TOSHIRO MIFUNE: THE LAST SAMURAINEW MUST-SEE MOVIE MARKS MILESTONE IN EVOLUTION OF AMERICAN CINEMAby Hampton Rhodes

TOSHIRO MIFUNE: THE LAST SAMURAI
NEW MUST-SEE MOVIE MARKS MILESTONE IN EVOLUTION OF AMERICAN CINEMA

1-mifune-the-last-samurai-headerEver heard of an actor named Toshiro Mifune? No?
Ever heard of the movies “A Fistful of Dollars,” “Taxi Driver,” “1941” or “Star Wars”?

Mifune — wry, charismatic and deadly — was the first non-white action star. Says director Steven Spielberg, “A lot of people try to imitate Mifune, especially when they’re playing strong and silent, but nobody can. He was unique in all the world.”

Just introduced by Strand Releasing, the new indie film/documentary, “Toshiro Mifune: The Last Samurai,” explores the impact Mifune imprinted on movie heroes and storylines. Currently making its way through national and international film festivals, it will soon be released in wide distribution.

This important movie tracks the origin-of-the-species of leading men’s heroic characters. Watch it to truly appreciate how today’s new action heroes came to be because of the acting style of Toshiro Mifune who influenced some of the greatest movies in the last 50 years.

His persona inspired directors Steven Spielberg, Clint Eastwood and George Lucas among many others, and created the strong silent hero character for countless Hollywood features.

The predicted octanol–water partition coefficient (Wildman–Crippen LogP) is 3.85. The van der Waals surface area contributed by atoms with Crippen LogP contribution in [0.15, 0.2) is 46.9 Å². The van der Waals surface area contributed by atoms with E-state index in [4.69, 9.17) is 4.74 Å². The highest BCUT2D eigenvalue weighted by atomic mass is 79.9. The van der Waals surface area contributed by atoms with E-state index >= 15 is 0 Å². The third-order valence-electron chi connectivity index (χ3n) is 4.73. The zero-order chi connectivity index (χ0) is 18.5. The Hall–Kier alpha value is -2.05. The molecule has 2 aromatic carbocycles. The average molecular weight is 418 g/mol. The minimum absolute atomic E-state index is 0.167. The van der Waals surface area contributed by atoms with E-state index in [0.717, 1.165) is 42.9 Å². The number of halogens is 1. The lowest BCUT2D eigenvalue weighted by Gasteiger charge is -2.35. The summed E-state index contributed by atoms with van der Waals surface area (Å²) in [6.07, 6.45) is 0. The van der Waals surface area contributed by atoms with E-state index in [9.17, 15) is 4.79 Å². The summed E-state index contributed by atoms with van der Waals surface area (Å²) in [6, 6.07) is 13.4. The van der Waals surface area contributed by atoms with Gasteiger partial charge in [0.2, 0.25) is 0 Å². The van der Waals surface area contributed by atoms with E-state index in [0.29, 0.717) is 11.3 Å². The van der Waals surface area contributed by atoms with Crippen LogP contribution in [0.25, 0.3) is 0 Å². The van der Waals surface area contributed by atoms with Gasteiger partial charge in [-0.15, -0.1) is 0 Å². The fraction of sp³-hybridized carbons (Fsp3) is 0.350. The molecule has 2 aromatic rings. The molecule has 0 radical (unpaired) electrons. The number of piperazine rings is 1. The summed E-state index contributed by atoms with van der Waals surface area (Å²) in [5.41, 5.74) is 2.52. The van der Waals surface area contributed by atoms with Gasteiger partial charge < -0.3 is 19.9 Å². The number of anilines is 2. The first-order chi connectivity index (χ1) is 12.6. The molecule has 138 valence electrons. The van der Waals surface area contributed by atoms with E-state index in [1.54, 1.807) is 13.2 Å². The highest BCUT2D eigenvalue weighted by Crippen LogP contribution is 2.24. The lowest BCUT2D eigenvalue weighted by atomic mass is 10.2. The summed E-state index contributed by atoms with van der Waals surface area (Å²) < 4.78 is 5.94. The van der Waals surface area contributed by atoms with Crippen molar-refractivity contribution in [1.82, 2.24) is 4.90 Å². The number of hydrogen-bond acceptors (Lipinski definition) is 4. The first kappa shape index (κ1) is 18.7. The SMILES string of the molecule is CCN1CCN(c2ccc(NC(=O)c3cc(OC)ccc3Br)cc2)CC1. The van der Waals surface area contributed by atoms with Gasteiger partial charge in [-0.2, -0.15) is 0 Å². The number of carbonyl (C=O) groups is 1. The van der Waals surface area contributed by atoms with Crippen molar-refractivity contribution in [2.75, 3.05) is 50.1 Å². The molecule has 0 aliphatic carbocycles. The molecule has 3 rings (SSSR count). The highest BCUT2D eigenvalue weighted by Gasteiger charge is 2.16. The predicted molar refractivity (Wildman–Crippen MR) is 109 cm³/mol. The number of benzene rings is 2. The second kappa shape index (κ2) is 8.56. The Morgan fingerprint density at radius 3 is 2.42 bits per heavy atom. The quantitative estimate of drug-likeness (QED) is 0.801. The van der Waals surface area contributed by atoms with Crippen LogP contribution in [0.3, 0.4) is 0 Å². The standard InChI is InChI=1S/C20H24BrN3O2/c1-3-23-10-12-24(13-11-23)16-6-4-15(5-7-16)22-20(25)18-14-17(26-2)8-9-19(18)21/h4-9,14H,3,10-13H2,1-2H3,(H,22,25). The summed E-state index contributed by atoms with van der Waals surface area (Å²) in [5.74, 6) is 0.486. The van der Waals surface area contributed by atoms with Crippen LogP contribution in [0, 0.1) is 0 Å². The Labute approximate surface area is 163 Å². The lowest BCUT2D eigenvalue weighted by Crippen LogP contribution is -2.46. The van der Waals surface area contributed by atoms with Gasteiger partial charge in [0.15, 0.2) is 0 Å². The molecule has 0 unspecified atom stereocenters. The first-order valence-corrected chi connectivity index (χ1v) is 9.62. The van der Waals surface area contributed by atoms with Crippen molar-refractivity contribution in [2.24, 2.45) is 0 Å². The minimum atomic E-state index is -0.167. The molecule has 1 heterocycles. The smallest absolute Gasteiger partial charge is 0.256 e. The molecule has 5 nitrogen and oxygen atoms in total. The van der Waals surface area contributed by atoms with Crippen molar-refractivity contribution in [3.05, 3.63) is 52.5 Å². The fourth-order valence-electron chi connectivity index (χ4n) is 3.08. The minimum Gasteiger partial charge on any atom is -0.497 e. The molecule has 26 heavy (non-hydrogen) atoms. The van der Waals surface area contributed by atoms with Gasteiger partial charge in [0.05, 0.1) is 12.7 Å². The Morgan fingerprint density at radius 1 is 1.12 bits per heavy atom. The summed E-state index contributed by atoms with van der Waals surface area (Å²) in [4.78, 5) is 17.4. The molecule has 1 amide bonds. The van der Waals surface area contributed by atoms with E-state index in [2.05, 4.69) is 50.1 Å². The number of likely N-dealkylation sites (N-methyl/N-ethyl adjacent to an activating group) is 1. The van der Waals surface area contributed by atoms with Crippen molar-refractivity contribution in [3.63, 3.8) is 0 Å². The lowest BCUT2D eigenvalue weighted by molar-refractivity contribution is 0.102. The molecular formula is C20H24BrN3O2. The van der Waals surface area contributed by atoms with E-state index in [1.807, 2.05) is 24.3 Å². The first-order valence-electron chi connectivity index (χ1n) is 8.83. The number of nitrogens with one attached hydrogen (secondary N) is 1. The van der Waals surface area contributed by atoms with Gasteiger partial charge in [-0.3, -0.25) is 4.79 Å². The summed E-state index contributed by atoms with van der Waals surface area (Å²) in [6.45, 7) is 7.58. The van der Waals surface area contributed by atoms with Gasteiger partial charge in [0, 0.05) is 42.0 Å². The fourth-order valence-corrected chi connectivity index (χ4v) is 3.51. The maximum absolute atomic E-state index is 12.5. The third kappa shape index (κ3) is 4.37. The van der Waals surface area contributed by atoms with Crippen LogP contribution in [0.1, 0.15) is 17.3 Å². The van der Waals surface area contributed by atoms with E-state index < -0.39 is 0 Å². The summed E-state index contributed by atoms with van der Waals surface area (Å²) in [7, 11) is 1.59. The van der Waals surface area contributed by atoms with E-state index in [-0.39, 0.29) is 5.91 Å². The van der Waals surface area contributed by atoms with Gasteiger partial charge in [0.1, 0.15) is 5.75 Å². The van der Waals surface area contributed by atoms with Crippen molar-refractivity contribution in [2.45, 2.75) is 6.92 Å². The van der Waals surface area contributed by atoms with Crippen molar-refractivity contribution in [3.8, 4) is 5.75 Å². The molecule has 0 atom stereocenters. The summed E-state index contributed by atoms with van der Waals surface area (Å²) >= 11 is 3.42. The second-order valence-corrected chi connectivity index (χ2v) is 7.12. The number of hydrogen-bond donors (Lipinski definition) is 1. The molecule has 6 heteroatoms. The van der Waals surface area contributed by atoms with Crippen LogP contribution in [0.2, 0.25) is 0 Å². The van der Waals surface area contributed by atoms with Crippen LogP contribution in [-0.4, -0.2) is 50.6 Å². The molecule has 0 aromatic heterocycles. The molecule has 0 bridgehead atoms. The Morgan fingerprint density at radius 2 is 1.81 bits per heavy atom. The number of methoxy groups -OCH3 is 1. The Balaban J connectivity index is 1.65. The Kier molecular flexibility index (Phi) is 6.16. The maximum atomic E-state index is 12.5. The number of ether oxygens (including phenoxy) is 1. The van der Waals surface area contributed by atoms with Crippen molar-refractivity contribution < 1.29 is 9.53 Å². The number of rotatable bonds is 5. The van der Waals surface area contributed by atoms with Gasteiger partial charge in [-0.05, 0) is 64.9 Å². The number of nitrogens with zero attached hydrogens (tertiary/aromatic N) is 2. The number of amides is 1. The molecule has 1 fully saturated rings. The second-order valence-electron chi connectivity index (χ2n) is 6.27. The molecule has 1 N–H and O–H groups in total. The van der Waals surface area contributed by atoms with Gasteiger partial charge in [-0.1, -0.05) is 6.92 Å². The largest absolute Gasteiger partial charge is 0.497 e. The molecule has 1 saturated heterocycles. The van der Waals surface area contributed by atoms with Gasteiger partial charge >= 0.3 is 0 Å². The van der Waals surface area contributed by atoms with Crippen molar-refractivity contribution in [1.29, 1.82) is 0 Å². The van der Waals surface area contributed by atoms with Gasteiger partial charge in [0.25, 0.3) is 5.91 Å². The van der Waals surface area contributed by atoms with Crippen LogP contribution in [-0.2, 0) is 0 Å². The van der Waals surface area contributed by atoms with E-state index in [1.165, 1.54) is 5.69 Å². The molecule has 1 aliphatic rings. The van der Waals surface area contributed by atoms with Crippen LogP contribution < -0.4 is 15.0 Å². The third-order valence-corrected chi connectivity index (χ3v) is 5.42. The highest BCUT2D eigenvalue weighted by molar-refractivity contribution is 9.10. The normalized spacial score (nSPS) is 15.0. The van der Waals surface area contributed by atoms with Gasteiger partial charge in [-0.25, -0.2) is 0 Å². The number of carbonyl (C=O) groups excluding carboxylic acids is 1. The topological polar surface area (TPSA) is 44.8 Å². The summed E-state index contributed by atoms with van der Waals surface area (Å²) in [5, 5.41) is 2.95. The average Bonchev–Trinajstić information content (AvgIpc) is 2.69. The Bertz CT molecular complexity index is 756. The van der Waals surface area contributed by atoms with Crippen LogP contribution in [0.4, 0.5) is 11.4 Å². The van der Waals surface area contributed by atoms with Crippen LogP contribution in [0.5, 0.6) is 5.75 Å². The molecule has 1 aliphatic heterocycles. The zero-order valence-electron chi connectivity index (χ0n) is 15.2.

2-kurosawa-and-mifuneToshiro Mifune was a Japanese actor who appeared in almost 170 feature films. “Mifune: The Last Samurai” explores the evolution of the samurai film; Mifune’s childhood and World War II experience; his accidental entry into the movies; and his dynamic but sometimes turbulent collaboration with filmmaker Akira Kurosawa.

He is best known for his 16-film collaboration with Kurosawa in such works as “Rashomon,” “Seven Samurai,” “The Hidden Fortress,” “Throne of Blood,” and “Yojimbo.”

Although he died in 1997 at the age of 77, Mifune’s impact on moviemaking was marked by these words in his December 25, 1997 New York Times obituary:

5-toshiro-mifuneMifune’s complicated, scraggly loner was one of the chief archetypes for three decades of screen heroes in Japan and around the world. His screen persona had deep roots in classical Japanese drama. It was a cinematic expression of a long-standing dramatic figure known as the tateyaku, a heroic leading man emerging from medieval samurai tales and epic military romances. In contrast to the nimaime, a more soft-spoken and romantic hero, the tateyaku is courageous, iron-willed and self-sacrificing. To this, Mr. Mifune brought a sense of ironic self-knowledge and intense sexuality. He appeared in relatively few films outside Japan and may be best known to many Americans as the warlord Toranaga, in the 1980 television mini-series adaptation of James Clavell’s ”Shogun.” But he also played a Japanese sailor stranded on a tropical island with an American sailor, Lee Marvin, in John Boorman’s ”Hell in the Pacific” (1968); an industrialist sponsoring a racing team in John Frankheimer’s ”Grand Prix” (1966), and a bumbling submarine commander in Steven Spielberg’s ”1941” (1979).”

mifuneAn important and historic retrospective, “Mifune: The Last Samurai” was directed by Academy Award winning filmmaker Steven Okazaki. The film, narrated by Keanu Reeves, includes interviews with: Steven Spielberg, Martin Scorsese, Teruyo Nogami (Kurosawa’s longtime script supervisor), Kyoko Kagawa (“Red Beard”), Yoshio Tsuchiya (“Seven Samurai), Takeshi Kato (“Throne of Blood”) and Yoko Tsukasa (“Yojimbo”), among many others.

Z’Scoop highly recommends this fascinating movie.

Watch the Trailer


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